A 49er BBQ is something you can whip up in a small apartment on a foggy day with an electric stove from the 1960s and still have people second guess if it was done on a grill or not. Well, they'll know there wasn't a grill, but it'll be delicious nonetheless.

We made pork spareribs, pinquito beans, and Southern greens on a recent lazy Sunday.

The ribs are done using a technique I learned from Alton Brown. The pinquito beans are, more or less, Santa Maria BBQ style. The greens I kept Southern.

The ribs and the beans take at least 2-3 hours but the greens, once prepped, only take 5-10 minutes to cook - so plan accordingly. I started the beans with a "short-cook method," since I didn't soak the dried beans overnight, they needed to be par-cooked. Then, I made the dry rub and got the ribs into the oven. Last, I prepped the greens and put them aside to finish.


  • 1 slab of pork spare ribs
  • 1 Tablespoon chili powder
  • 1 Tablespoon smoked paprika
  • 1 Tablespoon ground black pepper
  • 1 Teaspoon sugar
  • 1 Teaspoon mustard powder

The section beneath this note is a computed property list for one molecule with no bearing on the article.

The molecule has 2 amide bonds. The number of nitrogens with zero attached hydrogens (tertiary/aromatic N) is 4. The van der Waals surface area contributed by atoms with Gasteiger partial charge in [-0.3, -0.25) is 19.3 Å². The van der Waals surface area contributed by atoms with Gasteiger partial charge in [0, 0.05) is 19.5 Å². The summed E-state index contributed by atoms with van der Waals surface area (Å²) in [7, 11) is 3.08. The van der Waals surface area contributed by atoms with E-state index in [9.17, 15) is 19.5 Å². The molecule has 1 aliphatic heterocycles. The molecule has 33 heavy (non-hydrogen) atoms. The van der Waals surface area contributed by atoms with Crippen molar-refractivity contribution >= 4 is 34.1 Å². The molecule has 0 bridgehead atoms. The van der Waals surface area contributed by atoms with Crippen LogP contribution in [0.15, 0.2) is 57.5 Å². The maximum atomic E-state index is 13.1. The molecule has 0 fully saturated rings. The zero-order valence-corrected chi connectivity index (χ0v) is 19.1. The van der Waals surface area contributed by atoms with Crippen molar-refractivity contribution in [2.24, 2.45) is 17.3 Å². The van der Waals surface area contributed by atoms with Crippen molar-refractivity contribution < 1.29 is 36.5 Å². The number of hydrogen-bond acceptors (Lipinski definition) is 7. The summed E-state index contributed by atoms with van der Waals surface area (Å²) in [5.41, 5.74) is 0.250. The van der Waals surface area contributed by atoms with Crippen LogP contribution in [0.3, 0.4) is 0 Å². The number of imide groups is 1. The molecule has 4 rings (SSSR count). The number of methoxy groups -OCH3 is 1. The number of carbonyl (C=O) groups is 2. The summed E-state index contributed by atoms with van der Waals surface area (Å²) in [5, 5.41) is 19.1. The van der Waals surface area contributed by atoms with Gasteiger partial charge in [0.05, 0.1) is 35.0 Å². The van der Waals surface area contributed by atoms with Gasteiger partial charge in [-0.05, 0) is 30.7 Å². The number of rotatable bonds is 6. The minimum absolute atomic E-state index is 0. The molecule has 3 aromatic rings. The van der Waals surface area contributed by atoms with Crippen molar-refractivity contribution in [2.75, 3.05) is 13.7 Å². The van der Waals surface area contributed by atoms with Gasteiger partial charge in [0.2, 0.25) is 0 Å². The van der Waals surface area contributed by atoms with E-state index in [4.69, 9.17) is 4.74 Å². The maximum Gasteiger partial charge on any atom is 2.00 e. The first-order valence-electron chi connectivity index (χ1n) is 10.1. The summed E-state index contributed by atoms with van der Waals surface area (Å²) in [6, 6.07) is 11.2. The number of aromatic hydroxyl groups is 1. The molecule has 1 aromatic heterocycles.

• 1 teaspoon ground cumon
  • 1 Teaspoon ground coriander
  • 1 Teaspoon garlic powder
  • 3 Tablespoon kosher salt

Preheat oven to 275 degrees. Trim fat from ribs thoroughly; these will be done in the oven and excess fat will not render as if it were on a grill. Lay out 2 sheets of aluminum foil, each of which are 8 inches longer than the spareribs. Lay the 2 sheets of foil on your workspace to make 1 extra wide piece of foil. Overlap an inch from each piece and crimp several times to form a tight seal. Place the ribs in the middle. Combine spices in a bowl, then generously rub across the ribs. Don't forget to get both sides.

Fold up the top and bottom of the foil together and crimp in the same fashion for a seal. Do the same with either side. You should have a tight 'bag' made from aluminium foil. Place on a baking sheet for easier transportation and in case of spillage. Place into the oven for 2 hours. Check after 2 hours for done-ness; gently unfurl the foil sides. A bone should rotate easily around the meat, indicating that everything is tender. If not, place back into the oven and check again after 15 minute increments.